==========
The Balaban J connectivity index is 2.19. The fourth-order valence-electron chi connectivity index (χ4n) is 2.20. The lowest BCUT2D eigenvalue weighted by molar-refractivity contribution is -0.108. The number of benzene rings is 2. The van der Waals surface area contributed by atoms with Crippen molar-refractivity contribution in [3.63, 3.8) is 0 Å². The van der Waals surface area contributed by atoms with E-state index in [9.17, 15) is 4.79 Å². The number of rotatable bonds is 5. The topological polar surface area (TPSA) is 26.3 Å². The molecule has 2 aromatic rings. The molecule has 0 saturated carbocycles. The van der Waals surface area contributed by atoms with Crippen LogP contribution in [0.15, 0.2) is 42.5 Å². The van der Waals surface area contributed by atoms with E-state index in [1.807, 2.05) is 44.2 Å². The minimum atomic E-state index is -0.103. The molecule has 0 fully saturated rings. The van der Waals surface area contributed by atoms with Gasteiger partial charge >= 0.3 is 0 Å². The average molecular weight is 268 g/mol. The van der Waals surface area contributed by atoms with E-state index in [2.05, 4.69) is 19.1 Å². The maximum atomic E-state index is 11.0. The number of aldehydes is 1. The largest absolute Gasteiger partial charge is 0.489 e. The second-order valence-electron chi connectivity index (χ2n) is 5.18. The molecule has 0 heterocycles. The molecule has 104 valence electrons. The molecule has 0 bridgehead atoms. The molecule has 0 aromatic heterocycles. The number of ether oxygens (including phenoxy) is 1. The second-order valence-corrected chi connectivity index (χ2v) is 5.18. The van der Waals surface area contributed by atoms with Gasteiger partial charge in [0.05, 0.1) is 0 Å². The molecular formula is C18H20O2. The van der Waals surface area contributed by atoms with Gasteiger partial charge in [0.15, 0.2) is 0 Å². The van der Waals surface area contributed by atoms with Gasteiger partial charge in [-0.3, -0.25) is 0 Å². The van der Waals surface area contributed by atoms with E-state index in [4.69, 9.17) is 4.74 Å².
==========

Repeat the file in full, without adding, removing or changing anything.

The Balaban J connectivity index is 2.19. The fourth-order valence-electron chi connectivity index (χ4n) is 2.20. The lowest BCUT2D eigenvalue weighted by molar-refractivity contribution is -0.108. The number of benzene rings is 2. The van der Waals surface area contributed by atoms with Crippen molar-refractivity contribution in [3.63, 3.8) is 0 Å². The van der Waals surface area contributed by atoms with E-state index in [9.17, 15) is 4.79 Å². The number of rotatable bonds is 5. The topological polar surface area (TPSA) is 26.3 Å². The molecule has 2 aromatic rings. The molecule has 0 saturated carbocycles. The van der Waals surface area contributed by atoms with Crippen LogP contribution in [0.15, 0.2) is 42.5 Å². The van der Waals surface area contributed by atoms with E-state index in [1.807, 2.05) is 44.2 Å². The minimum atomic E-state index is -0.103. The molecule has 0 fully saturated rings. The van der Waals surface area contributed by atoms with Gasteiger partial charge >= 0.3 is 0 Å². The average molecular weight is 268 g/mol. The van der Waals surface area contributed by atoms with E-state index in [2.05, 4.69) is 19.1 Å². The maximum atomic E-state index is 11.0. The number of aldehydes is 1. The largest absolute Gasteiger partial charge is 0.489 e. The second-order valence-electron chi connectivity index (χ2n) is 5.18. The molecule has 0 heterocycles. The molecule has 104 valence electrons. The molecule has 0 bridgehead atoms. The molecule has 0 aromatic heterocycles. The number of ether oxygens (including phenoxy) is 1. The second-order valence-corrected chi connectivity index (χ2v) is 5.18. The van der Waals surface area contributed by atoms with Gasteiger partial charge in [0.05, 0.1) is 0 Å². The molecular formula is C18H20O2. The van der Waals surface area contributed by atoms with Gasteiger partial charge in [0.15, 0.2) is 0 Å². The van der Waals surface area contributed by atoms with Gasteiger partial charge in [-0.3, -0.25) is 0 Å². The van der Waals surface area contributed by atoms with E-state index in [4.69, 9.17) is 4.74 Å².